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Word of the Day
Sunday, April 15, 2018

Definitions for pantofle

  1. a slipper.
  2. a cork-soled patten covering the forepart of the foot, worn in the 16th century.

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Citations for pantofle
"I've lost a pantofle!" he whispered desperately. Sally Watson, The Outrageous Oriel, 2006
... your art / Can blind a jealous husband, and, disguised / Like a milliner or shoemaker, convey / A letter in a pantofle or glove, / Without suspicion, nay at his table ... Philip Massinger, The Emperor of the East, 1632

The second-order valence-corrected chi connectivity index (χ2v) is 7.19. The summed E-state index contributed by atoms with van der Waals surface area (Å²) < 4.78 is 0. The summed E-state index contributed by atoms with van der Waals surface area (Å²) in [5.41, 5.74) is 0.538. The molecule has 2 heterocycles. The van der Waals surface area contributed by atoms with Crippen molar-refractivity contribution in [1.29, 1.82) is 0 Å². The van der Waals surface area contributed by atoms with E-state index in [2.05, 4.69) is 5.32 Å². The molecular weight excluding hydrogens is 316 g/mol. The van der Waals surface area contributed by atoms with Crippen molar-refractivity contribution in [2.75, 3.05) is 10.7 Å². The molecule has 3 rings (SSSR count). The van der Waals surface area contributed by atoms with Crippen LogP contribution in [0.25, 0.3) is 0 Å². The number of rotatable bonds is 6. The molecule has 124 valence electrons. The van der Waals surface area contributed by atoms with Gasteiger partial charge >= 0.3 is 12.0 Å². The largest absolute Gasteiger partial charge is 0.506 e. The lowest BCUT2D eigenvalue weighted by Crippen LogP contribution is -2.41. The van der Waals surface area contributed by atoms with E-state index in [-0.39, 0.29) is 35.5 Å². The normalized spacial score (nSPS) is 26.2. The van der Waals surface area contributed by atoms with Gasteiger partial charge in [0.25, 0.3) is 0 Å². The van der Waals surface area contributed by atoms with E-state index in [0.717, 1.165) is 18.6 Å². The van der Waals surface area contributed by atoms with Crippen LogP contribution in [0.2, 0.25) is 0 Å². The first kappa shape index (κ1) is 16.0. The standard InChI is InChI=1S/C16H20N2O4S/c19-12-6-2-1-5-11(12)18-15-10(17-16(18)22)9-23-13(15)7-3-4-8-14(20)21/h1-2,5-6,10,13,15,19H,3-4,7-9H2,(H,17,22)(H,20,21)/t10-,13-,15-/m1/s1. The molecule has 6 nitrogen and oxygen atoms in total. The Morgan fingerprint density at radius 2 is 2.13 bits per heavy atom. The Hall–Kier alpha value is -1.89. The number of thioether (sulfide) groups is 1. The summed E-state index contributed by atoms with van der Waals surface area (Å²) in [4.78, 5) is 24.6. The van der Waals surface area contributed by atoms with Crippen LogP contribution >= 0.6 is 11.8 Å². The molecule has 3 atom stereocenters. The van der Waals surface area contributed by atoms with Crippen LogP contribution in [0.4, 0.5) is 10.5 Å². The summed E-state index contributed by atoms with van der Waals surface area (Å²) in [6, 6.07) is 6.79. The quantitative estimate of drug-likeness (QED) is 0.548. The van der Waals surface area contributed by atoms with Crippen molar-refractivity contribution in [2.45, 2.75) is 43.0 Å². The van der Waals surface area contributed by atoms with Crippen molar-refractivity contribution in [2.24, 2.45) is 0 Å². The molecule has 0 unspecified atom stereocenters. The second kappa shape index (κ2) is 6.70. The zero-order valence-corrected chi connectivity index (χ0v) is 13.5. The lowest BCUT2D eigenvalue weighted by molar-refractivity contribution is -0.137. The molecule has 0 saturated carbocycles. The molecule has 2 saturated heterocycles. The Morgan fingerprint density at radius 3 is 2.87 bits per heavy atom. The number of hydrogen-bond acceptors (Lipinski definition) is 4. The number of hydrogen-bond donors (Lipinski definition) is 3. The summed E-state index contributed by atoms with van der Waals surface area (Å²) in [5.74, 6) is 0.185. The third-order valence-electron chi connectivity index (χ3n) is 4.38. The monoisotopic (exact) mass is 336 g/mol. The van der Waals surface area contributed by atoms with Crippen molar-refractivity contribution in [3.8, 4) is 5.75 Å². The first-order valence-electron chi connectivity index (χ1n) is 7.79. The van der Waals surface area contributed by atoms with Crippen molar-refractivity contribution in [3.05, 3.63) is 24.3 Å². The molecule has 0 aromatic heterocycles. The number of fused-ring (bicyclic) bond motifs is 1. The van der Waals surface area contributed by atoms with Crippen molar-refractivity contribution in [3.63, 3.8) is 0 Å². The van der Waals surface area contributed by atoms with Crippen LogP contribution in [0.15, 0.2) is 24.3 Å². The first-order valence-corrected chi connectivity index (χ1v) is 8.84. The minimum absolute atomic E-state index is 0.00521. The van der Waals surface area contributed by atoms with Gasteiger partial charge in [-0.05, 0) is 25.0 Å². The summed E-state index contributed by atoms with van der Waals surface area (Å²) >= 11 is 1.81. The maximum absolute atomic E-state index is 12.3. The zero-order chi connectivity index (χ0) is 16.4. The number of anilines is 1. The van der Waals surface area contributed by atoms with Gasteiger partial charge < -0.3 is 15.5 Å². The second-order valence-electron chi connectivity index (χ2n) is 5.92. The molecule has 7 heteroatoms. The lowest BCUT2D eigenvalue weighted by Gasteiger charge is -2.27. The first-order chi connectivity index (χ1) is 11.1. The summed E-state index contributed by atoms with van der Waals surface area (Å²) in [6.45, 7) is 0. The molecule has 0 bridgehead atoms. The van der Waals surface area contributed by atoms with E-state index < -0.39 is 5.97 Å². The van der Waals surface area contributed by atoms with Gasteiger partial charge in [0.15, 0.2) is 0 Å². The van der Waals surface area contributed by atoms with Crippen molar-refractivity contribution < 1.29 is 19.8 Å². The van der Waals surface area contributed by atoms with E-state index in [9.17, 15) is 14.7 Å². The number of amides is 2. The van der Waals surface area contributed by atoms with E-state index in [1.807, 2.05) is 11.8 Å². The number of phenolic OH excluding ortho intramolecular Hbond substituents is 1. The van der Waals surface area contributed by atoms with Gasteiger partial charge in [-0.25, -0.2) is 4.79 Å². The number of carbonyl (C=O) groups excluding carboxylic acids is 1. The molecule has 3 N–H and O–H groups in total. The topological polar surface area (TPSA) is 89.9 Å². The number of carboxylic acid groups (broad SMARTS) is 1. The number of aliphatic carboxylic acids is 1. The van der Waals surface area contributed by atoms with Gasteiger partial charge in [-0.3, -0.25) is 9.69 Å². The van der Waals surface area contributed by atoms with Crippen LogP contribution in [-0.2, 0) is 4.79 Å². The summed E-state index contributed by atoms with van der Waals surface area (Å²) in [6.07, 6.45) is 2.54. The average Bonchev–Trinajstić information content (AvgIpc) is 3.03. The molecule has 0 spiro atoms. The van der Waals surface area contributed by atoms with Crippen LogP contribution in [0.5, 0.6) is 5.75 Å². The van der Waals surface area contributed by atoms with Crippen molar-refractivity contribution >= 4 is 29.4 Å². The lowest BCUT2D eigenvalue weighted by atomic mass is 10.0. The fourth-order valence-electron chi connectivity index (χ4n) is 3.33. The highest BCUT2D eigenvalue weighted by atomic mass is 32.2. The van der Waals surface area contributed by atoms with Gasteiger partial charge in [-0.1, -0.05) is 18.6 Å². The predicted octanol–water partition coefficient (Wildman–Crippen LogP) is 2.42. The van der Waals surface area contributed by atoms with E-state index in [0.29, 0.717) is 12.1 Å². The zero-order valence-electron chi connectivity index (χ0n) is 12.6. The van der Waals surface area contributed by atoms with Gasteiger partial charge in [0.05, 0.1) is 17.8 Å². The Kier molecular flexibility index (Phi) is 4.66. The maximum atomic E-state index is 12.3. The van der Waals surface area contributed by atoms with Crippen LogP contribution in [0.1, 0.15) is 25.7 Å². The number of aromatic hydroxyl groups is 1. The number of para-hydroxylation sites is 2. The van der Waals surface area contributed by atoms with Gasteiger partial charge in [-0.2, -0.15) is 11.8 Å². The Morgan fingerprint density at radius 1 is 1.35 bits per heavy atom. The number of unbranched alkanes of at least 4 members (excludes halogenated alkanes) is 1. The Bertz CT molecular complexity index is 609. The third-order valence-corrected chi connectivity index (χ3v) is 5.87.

Origin of pantofle
1485-1495
Pantofle “indoor shoe, slipper” comes from Middle French pantoufle, pantophle (and other spellings). The word occurs in other Romance languages, e.g., Occitan and Italian have pantofla (and other spellings), and Spanish has pantufla. Catalan changed the position of the l in original pantofla to plantofa under the influence of planta “sole (of the foot)”; compare English plantar (wart). Further etymology of pantofle is speculative. Pantofle entered English in the late 15th century.
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